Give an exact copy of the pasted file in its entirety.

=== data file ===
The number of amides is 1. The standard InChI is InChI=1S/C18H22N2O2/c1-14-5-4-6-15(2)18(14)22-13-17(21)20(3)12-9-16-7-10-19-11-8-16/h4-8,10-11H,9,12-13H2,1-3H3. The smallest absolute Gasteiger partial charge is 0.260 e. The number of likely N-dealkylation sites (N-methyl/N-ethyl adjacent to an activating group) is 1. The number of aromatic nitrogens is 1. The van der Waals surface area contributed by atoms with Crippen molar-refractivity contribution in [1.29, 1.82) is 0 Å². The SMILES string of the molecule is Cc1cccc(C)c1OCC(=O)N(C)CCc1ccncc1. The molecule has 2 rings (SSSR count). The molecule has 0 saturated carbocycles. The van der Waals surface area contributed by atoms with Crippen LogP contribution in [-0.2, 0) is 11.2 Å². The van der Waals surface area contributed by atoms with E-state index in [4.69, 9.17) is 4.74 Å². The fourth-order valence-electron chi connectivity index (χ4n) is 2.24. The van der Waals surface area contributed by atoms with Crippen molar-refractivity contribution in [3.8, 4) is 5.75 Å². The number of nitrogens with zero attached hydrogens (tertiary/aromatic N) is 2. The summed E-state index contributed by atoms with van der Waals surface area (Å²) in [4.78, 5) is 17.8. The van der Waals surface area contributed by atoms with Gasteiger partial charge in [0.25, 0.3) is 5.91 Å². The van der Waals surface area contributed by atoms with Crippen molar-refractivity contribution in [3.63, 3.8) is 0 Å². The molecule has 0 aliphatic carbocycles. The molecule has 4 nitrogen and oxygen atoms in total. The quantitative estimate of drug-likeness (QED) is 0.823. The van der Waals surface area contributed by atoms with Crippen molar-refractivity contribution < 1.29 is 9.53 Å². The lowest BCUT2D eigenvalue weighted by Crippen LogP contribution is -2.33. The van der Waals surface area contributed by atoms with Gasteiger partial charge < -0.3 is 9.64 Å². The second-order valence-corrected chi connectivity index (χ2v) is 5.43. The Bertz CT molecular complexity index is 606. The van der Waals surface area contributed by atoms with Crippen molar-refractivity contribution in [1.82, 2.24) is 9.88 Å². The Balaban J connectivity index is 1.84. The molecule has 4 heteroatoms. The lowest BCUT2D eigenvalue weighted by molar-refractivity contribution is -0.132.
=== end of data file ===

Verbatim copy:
The number of amides is 1. The standard InChI is InChI=1S/C18H22N2O2/c1-14-5-4-6-15(2)18(14)22-13-17(21)20(3)12-9-16-7-10-19-11-8-16/h4-8,10-11H,9,12-13H2,1-3H3. The smallest absolute Gasteiger partial charge is 0.260 e. The number of likely N-dealkylation sites (N-methyl/N-ethyl adjacent to an activating group) is 1. The number of aromatic nitrogens is 1. The van der Waals surface area contributed by atoms with Crippen molar-refractivity contribution in [1.29, 1.82) is 0 Å². The SMILES string of the molecule is Cc1cccc(C)c1OCC(=O)N(C)CCc1ccncc1. The molecule has 2 rings (SSSR count). The molecule has 0 saturated carbocycles. The van der Waals surface area contributed by atoms with Crippen LogP contribution in [-0.2, 0) is 11.2 Å². The van der Waals surface area contributed by atoms with E-state index in [4.69, 9.17) is 4.74 Å². The fourth-order valence-electron chi connectivity index (χ4n) is 2.24. The van der Waals surface area contributed by atoms with Crippen molar-refractivity contribution in [3.8, 4) is 5.75 Å². The number of nitrogens with zero attached hydrogens (tertiary/aromatic N) is 2. The summed E-state index contributed by atoms with van der Waals surface area (Å²) in [4.78, 5) is 17.8. The van der Waals surface area contributed by atoms with Gasteiger partial charge in [0.25, 0.3) is 5.91 Å². The van der Waals surface area contributed by atoms with Crippen molar-refractivity contribution in [3.63, 3.8) is 0 Å². The molecule has 0 aliphatic carbocycles. The molecule has 4 nitrogen and oxygen atoms in total. The quantitative estimate of drug-likeness (QED) is 0.823. The van der Waals surface area contributed by atoms with Crippen molar-refractivity contribution < 1.29 is 9.53 Å². The lowest BCUT2D eigenvalue weighted by Crippen LogP contribution is -2.33. The van der Waals surface area contributed by atoms with Gasteiger partial charge < -0.3 is 9.64 Å². The second-order valence-corrected chi connectivity index (χ2v) is 5.43. The Bertz CT molecular complexity index is 606. The van der Waals surface area contributed by atoms with Crippen molar-refractivity contribution in [1.82, 2.24) is 9.88 Å². The Balaban J connectivity index is 1.84. The molecule has 4 heteroatoms. The lowest BCUT2D eigenvalue weighted by molar-refractivity contribution is -0.132.